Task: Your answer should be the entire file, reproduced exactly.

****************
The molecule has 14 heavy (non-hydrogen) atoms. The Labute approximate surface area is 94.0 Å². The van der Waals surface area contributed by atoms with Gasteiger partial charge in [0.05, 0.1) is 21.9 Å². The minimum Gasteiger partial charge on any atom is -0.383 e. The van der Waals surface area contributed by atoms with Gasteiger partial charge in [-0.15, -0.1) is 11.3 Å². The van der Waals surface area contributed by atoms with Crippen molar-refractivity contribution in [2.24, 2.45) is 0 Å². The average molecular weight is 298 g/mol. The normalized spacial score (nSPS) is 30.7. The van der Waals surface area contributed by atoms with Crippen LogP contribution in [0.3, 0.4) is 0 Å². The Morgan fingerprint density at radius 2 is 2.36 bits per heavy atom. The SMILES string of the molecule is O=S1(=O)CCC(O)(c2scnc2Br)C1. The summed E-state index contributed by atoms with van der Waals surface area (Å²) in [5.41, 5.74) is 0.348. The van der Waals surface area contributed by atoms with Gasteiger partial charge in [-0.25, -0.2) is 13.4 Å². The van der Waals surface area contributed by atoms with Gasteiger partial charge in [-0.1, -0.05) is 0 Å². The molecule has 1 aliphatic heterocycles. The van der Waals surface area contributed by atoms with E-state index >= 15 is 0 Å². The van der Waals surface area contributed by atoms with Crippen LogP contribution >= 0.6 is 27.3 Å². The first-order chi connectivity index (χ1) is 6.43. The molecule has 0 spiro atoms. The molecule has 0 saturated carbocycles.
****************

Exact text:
The molecule has 14 heavy (non-hydrogen) atoms. The Labute approximate surface area is 94.0 Å². The van der Waals surface area contributed by atoms with Gasteiger partial charge in [0.05, 0.1) is 21.9 Å². The minimum Gasteiger partial charge on any atom is -0.383 e. The van der Waals surface area contributed by atoms with Gasteiger partial charge in [-0.15, -0.1) is 11.3 Å². The van der Waals surface area contributed by atoms with Crippen molar-refractivity contribution in [2.24, 2.45) is 0 Å². The average molecular weight is 298 g/mol. The normalized spacial score (nSPS) is 30.7. The van der Waals surface area contributed by atoms with Crippen LogP contribution in [0.3, 0.4) is 0 Å². The Morgan fingerprint density at radius 2 is 2.36 bits per heavy atom. The SMILES string of the molecule is O=S1(=O)CCC(O)(c2scnc2Br)C1. The summed E-state index contributed by atoms with van der Waals surface area (Å²) in [5.41, 5.74) is 0.348. The van der Waals surface area contributed by atoms with Gasteiger partial charge in [-0.25, -0.2) is 13.4 Å². The van der Waals surface area contributed by atoms with Gasteiger partial charge in [-0.1, -0.05) is 0 Å². The molecule has 1 aliphatic heterocycles. The van der Waals surface area contributed by atoms with E-state index >= 15 is 0 Å². The van der Waals surface area contributed by atoms with Crippen LogP contribution >= 0.6 is 27.3 Å². The first-order chi connectivity index (χ1) is 6.43. The molecule has 0 spiro atoms. The molecule has 0 saturated carbocycles.